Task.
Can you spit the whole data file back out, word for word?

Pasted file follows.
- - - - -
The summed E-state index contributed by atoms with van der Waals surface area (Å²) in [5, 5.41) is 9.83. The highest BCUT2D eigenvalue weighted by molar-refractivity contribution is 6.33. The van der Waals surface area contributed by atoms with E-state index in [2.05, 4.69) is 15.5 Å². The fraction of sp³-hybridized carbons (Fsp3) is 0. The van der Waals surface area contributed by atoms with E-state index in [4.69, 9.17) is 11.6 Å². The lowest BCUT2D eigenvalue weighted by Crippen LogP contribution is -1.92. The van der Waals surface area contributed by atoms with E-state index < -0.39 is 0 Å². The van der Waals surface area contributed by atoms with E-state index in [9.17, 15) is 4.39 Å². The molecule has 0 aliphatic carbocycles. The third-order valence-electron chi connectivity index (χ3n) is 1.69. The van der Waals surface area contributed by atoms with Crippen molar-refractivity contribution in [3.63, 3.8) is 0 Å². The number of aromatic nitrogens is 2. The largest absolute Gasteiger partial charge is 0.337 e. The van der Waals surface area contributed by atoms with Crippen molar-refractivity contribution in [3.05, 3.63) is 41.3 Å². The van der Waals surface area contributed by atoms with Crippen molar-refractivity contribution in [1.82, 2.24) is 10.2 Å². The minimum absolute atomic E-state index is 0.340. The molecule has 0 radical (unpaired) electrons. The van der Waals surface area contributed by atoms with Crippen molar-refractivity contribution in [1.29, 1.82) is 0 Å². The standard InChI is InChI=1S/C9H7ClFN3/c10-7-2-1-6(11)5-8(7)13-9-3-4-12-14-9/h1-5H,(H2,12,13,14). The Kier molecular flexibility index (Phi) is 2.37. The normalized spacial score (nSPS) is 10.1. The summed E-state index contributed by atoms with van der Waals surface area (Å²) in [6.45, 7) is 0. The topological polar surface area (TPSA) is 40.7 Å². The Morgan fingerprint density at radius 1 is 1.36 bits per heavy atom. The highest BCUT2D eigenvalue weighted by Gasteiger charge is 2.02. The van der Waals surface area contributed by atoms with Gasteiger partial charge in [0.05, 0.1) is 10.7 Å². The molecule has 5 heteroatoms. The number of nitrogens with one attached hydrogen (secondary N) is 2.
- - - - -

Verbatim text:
The summed E-state index contributed by atoms with van der Waals surface area (Å²) in [5, 5.41) is 9.83. The highest BCUT2D eigenvalue weighted by molar-refractivity contribution is 6.33. The van der Waals surface area contributed by atoms with E-state index in [2.05, 4.69) is 15.5 Å². The fraction of sp³-hybridized carbons (Fsp3) is 0. The van der Waals surface area contributed by atoms with E-state index in [4.69, 9.17) is 11.6 Å². The lowest BCUT2D eigenvalue weighted by Crippen LogP contribution is -1.92. The van der Waals surface area contributed by atoms with E-state index < -0.39 is 0 Å². The van der Waals surface area contributed by atoms with E-state index in [9.17, 15) is 4.39 Å². The molecule has 0 aliphatic carbocycles. The third-order valence-electron chi connectivity index (χ3n) is 1.69. The van der Waals surface area contributed by atoms with Crippen molar-refractivity contribution in [3.63, 3.8) is 0 Å². The number of aromatic nitrogens is 2. The largest absolute Gasteiger partial charge is 0.337 e. The van der Waals surface area contributed by atoms with Crippen molar-refractivity contribution in [3.05, 3.63) is 41.3 Å². The van der Waals surface area contributed by atoms with Crippen molar-refractivity contribution in [1.82, 2.24) is 10.2 Å². The minimum absolute atomic E-state index is 0.340. The molecule has 0 radical (unpaired) electrons. The van der Waals surface area contributed by atoms with Crippen molar-refractivity contribution in [1.29, 1.82) is 0 Å². The standard InChI is InChI=1S/C9H7ClFN3/c10-7-2-1-6(11)5-8(7)13-9-3-4-12-14-9/h1-5H,(H2,12,13,14). The Kier molecular flexibility index (Phi) is 2.37. The normalized spacial score (nSPS) is 10.1. The summed E-state index contributed by atoms with van der Waals surface area (Å²) in [6.45, 7) is 0. The topological polar surface area (TPSA) is 40.7 Å². The Morgan fingerprint density at radius 1 is 1.36 bits per heavy atom. The highest BCUT2D eigenvalue weighted by Gasteiger charge is 2.02. The van der Waals surface area contributed by atoms with Gasteiger partial charge in [0.05, 0.1) is 10.7 Å². The molecule has 5 heteroatoms. The number of nitrogens with one attached hydrogen (secondary N) is 2.